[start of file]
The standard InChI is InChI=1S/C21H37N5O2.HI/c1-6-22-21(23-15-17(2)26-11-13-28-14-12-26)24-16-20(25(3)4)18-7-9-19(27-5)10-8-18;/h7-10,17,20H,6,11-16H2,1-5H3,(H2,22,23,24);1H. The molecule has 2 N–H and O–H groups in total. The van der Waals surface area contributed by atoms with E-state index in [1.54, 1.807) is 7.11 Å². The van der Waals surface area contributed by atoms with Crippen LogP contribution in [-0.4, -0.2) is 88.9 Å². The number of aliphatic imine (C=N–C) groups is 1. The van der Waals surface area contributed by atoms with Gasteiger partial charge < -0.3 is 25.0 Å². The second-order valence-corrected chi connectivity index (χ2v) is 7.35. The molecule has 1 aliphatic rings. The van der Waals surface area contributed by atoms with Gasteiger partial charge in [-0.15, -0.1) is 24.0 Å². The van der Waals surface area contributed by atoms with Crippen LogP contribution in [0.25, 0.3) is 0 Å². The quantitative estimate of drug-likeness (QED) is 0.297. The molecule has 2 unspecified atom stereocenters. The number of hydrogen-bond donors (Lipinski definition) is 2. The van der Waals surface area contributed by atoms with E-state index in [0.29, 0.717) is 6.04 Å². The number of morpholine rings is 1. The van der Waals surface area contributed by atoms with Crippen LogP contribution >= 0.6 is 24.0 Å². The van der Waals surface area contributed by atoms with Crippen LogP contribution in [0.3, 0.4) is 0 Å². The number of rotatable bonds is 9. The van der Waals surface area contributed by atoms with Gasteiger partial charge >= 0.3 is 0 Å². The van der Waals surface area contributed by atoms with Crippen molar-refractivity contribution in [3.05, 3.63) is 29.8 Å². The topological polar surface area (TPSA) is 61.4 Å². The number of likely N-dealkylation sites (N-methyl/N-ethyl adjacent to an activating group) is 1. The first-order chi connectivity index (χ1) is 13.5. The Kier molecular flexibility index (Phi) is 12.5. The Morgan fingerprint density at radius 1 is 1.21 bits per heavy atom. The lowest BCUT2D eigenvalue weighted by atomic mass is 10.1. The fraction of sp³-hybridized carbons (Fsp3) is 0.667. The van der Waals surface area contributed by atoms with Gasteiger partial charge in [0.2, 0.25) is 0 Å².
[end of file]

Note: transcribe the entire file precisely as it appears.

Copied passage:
The standard InChI is InChI=1S/C21H37N5O2.HI/c1-6-22-21(23-15-17(2)26-11-13-28-14-12-26)24-16-20(25(3)4)18-7-9-19(27-5)10-8-18;/h7-10,17,20H,6,11-16H2,1-5H3,(H2,22,23,24);1H. The molecule has 2 N–H and O–H groups in total. The van der Waals surface area contributed by atoms with E-state index in [1.54, 1.807) is 7.11 Å². The van der Waals surface area contributed by atoms with Crippen LogP contribution in [-0.4, -0.2) is 88.9 Å². The number of aliphatic imine (C=N–C) groups is 1. The van der Waals surface area contributed by atoms with Gasteiger partial charge < -0.3 is 25.0 Å². The second-order valence-corrected chi connectivity index (χ2v) is 7.35. The molecule has 1 aliphatic rings. The van der Waals surface area contributed by atoms with Gasteiger partial charge in [-0.15, -0.1) is 24.0 Å². The van der Waals surface area contributed by atoms with Crippen LogP contribution in [0.25, 0.3) is 0 Å². The quantitative estimate of drug-likeness (QED) is 0.297. The molecule has 2 unspecified atom stereocenters. The number of hydrogen-bond donors (Lipinski definition) is 2. The van der Waals surface area contributed by atoms with E-state index in [0.29, 0.717) is 6.04 Å². The number of morpholine rings is 1. The van der Waals surface area contributed by atoms with Crippen LogP contribution >= 0.6 is 24.0 Å². The van der Waals surface area contributed by atoms with Crippen LogP contribution in [0.3, 0.4) is 0 Å². The number of rotatable bonds is 9. The van der Waals surface area contributed by atoms with Gasteiger partial charge >= 0.3 is 0 Å². The van der Waals surface area contributed by atoms with Crippen molar-refractivity contribution in [3.05, 3.63) is 29.8 Å². The topological polar surface area (TPSA) is 61.4 Å². The number of likely N-dealkylation sites (N-methyl/N-ethyl adjacent to an activating group) is 1. The first-order chi connectivity index (χ1) is 13.5. The Kier molecular flexibility index (Phi) is 12.5. The Morgan fingerprint density at radius 1 is 1.21 bits per heavy atom. The lowest BCUT2D eigenvalue weighted by atomic mass is 10.1. The fraction of sp³-hybridized carbons (Fsp3) is 0.667. The van der Waals surface area contributed by atoms with Gasteiger partial charge in [0.2, 0.25) is 0 Å².